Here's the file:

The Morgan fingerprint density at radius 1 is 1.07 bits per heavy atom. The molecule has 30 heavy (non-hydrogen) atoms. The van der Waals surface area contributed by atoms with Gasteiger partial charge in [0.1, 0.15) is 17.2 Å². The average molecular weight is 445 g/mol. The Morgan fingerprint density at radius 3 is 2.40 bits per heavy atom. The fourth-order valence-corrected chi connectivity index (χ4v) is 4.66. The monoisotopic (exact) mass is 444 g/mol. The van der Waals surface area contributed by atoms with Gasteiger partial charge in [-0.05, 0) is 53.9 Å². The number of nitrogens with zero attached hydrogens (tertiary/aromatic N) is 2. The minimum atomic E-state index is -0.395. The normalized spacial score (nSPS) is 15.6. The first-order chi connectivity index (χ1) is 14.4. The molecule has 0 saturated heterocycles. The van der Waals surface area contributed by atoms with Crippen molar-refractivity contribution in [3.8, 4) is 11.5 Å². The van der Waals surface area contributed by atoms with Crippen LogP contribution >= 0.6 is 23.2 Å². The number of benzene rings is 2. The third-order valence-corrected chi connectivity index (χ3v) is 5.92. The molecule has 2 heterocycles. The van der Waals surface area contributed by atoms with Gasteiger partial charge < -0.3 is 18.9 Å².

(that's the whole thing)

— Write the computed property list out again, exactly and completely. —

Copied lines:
The Morgan fingerprint density at radius 1 is 1.07 bits per heavy atom. The molecule has 30 heavy (non-hydrogen) atoms. The van der Waals surface area contributed by atoms with Gasteiger partial charge in [0.1, 0.15) is 17.2 Å². The average molecular weight is 445 g/mol. The Morgan fingerprint density at radius 3 is 2.40 bits per heavy atom. The fourth-order valence-corrected chi connectivity index (χ4v) is 4.66. The monoisotopic (exact) mass is 444 g/mol. The van der Waals surface area contributed by atoms with Gasteiger partial charge in [-0.05, 0) is 53.9 Å². The number of nitrogens with zero attached hydrogens (tertiary/aromatic N) is 2. The minimum atomic E-state index is -0.395. The normalized spacial score (nSPS) is 15.6. The first-order chi connectivity index (χ1) is 14.4. The molecule has 0 saturated heterocycles. The van der Waals surface area contributed by atoms with Crippen molar-refractivity contribution in [3.8, 4) is 11.5 Å². The van der Waals surface area contributed by atoms with Crippen LogP contribution >= 0.6 is 23.2 Å². The number of benzene rings is 2. The third-order valence-corrected chi connectivity index (χ3v) is 5.92. The molecule has 2 heterocycles. The van der Waals surface area contributed by atoms with Gasteiger partial charge < -0.3 is 18.9 Å².